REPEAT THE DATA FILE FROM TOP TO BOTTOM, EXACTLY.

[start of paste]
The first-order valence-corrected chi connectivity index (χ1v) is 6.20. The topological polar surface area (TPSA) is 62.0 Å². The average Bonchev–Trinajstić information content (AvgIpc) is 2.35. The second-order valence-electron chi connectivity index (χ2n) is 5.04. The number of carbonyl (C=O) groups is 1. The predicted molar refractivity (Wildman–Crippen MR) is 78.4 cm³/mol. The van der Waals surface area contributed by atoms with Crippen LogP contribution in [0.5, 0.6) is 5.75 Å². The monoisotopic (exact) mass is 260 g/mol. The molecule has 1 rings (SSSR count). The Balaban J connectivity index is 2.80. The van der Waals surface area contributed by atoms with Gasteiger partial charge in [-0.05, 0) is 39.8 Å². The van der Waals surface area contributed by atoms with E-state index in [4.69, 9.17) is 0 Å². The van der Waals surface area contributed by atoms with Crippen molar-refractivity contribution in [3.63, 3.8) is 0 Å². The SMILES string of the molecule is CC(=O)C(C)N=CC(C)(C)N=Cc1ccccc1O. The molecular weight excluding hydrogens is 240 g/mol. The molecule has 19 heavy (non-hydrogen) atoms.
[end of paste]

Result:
The first-order valence-corrected chi connectivity index (χ1v) is 6.20. The topological polar surface area (TPSA) is 62.0 Å². The average Bonchev–Trinajstić information content (AvgIpc) is 2.35. The second-order valence-electron chi connectivity index (χ2n) is 5.04. The number of carbonyl (C=O) groups is 1. The predicted molar refractivity (Wildman–Crippen MR) is 78.4 cm³/mol. The van der Waals surface area contributed by atoms with Crippen LogP contribution in [0.5, 0.6) is 5.75 Å². The monoisotopic (exact) mass is 260 g/mol. The molecule has 1 rings (SSSR count). The Balaban J connectivity index is 2.80. The van der Waals surface area contributed by atoms with Gasteiger partial charge in [-0.05, 0) is 39.8 Å². The van der Waals surface area contributed by atoms with E-state index in [4.69, 9.17) is 0 Å². The van der Waals surface area contributed by atoms with Crippen molar-refractivity contribution in [3.63, 3.8) is 0 Å². The SMILES string of the molecule is CC(=O)C(C)N=CC(C)(C)N=Cc1ccccc1O. The molecular weight excluding hydrogens is 240 g/mol. The molecule has 19 heavy (non-hydrogen) atoms.